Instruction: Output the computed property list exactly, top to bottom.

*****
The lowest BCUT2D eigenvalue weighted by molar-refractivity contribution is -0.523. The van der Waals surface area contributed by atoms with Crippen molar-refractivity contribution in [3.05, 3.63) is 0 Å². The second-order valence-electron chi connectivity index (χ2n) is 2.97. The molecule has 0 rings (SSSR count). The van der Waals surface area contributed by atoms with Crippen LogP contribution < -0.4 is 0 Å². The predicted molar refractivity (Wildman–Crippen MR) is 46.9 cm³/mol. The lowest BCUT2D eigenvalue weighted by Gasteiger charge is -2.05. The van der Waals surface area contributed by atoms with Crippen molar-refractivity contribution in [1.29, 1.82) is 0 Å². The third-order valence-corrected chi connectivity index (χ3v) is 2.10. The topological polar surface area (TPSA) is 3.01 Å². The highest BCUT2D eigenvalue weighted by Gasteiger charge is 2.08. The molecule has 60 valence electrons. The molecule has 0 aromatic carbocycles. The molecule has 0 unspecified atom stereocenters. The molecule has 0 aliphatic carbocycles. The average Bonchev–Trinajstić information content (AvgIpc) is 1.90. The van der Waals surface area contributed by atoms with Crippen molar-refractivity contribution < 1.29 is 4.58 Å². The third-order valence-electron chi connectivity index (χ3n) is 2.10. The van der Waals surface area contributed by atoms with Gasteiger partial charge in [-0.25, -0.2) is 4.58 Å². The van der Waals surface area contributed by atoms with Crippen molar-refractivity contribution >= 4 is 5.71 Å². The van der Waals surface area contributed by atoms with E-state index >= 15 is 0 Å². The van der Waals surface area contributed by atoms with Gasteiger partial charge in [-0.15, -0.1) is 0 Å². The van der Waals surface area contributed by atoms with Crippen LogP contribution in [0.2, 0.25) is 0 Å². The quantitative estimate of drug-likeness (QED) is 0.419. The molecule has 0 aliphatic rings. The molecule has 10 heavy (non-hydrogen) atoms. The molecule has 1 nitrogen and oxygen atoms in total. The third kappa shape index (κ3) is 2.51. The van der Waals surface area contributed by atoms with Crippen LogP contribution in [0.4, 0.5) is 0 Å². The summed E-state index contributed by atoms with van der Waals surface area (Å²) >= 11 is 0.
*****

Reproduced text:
The lowest BCUT2D eigenvalue weighted by molar-refractivity contribution is -0.523. The van der Waals surface area contributed by atoms with Crippen molar-refractivity contribution in [3.05, 3.63) is 0 Å². The second-order valence-electron chi connectivity index (χ2n) is 2.97. The molecule has 0 rings (SSSR count). The van der Waals surface area contributed by atoms with Crippen LogP contribution < -0.4 is 0 Å². The predicted molar refractivity (Wildman–Crippen MR) is 46.9 cm³/mol. The lowest BCUT2D eigenvalue weighted by Gasteiger charge is -2.05. The van der Waals surface area contributed by atoms with Crippen molar-refractivity contribution in [1.29, 1.82) is 0 Å². The third-order valence-corrected chi connectivity index (χ3v) is 2.10. The topological polar surface area (TPSA) is 3.01 Å². The highest BCUT2D eigenvalue weighted by Gasteiger charge is 2.08. The molecule has 60 valence electrons. The molecule has 0 aromatic carbocycles. The molecule has 0 unspecified atom stereocenters. The molecule has 0 aliphatic carbocycles. The average Bonchev–Trinajstić information content (AvgIpc) is 1.90. The van der Waals surface area contributed by atoms with Crippen molar-refractivity contribution < 1.29 is 4.58 Å². The third-order valence-electron chi connectivity index (χ3n) is 2.10. The van der Waals surface area contributed by atoms with Gasteiger partial charge in [-0.25, -0.2) is 4.58 Å². The van der Waals surface area contributed by atoms with Crippen molar-refractivity contribution >= 4 is 5.71 Å². The van der Waals surface area contributed by atoms with E-state index >= 15 is 0 Å². The van der Waals surface area contributed by atoms with Gasteiger partial charge in [-0.15, -0.1) is 0 Å². The van der Waals surface area contributed by atoms with Crippen LogP contribution in [0.2, 0.25) is 0 Å². The quantitative estimate of drug-likeness (QED) is 0.419. The molecule has 0 aliphatic rings. The molecule has 10 heavy (non-hydrogen) atoms. The molecule has 1 nitrogen and oxygen atoms in total. The third kappa shape index (κ3) is 2.51. The van der Waals surface area contributed by atoms with Crippen LogP contribution in [0.4, 0.5) is 0 Å². The summed E-state index contributed by atoms with van der Waals surface area (Å²) >= 11 is 0.